Masked protesters gather outside the High Court premises in support of activist Edward Leung, jailed for taking part in the 2016 Mongkok riots, during an appeal hearing for his period of sentence in Hong Kong on October 9, 2019. Picture: AFP/MOHD RASFAN
Masked protesters gather outside the High Court premises in support of activist Edward Leung, jailed for taking part in the 2016 Mongkok riots, during an appeal hearing for his period of sentence in Hong Kong on October 9, 2019. Picture: AFP/MOHD RASFAN

Hong Kong — Hundreds of protesters flooded a Hong Kong court to support the appeals case of a jailed activist who played a key role in building a radical anti-China movement in the former British colony.

The crowds gathered outside Hong Kong’s high court in Admiralty, where self-described “localist” Edward Leung, 28, was expected to appear at an appeal hearing on Wednesday. Leung had been sentenced to six years in prison last year for helping to lead a 2016 riot that was one of the worst outbreaks of unrest the city had witnessed at the time.

The incident has earned Leung a broad following among younger activists on the front lines of recent protests, and his 2016 campaign slogan “Liberate Hong Kong! Revolution of Our Time!” is chanted at almost every demonstration.

He was subsequently among the first candidates banned for running in citywide elections, as the China-backed government asserted that his past support for independence conflicted with Hong Kong’s charter.

The more radical approach favoured by Leung has gained traction in the recent protests, which have been raging for four months as of Wednesday.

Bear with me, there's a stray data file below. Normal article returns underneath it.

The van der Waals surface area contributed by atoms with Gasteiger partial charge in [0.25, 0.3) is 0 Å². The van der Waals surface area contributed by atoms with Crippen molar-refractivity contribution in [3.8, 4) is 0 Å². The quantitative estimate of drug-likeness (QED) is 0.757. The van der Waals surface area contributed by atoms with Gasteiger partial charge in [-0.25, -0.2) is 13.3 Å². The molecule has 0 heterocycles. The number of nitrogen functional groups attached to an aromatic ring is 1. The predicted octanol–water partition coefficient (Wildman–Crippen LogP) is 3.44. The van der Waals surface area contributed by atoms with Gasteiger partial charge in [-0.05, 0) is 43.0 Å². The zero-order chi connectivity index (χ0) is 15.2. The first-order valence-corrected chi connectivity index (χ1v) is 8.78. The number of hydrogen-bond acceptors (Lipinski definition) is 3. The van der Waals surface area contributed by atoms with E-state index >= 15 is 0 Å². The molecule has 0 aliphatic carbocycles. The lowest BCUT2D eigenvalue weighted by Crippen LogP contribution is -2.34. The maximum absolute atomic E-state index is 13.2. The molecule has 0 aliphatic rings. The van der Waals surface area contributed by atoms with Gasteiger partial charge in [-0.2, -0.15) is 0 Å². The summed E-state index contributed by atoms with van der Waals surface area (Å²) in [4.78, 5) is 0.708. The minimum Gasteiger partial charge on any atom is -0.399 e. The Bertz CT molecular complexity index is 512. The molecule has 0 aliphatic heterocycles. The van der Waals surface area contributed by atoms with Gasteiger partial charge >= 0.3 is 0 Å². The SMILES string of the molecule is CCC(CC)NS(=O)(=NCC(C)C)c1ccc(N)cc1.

The Asian financial hub was paralysed in an unprecedented stretch of violent protests last weekend, as demonstrators threw Molotov cocktails and bricks at the police and vandalised several subway stations and bank branches.

On Wednesday, the MTR Corporation said train service has mostly returned to normal, after the rail operator was forced to halt most lines and services at the weekend. However, numerous stations and exits remain shut due to “serious vandalism”, and service is ending early, at 8pm, to allow extra time for more repairs.

The city is bracing for more protests at the weekend.

The so-called fishball riot in 2016, which began as a protest against government restrictions on unlicensed street vendors during the Lunar New Year, shocked the city at the time. More than 90 police officers were injured and warning shots were fired into the air.

The sentencing judge in Leung’s case described the 2016 incident as “organised violence” carried out with a desire for “revenge” before handing down the second-most-severe penalty to a protester, according to the South China Morning Post newspaper.

Leung was convicted for rioting under a colonial statute that authorities have increasingly used against protesters this year.

Two other defendants in the case, Lo Kin-man and Wong Ka-kui, are also appealing against their rioting convictions.

Though Leung lost an election for an open legislative seat weeks after the incident, he received 15% of the vote, demonstrating growing support for radical anti-China politics in Hong Kong.

Several other candidates supporting independence or “self-determination” for the city subsequently won elections, but were removed for altering their oaths of office and other violations.

With Fion Li

Bloomberg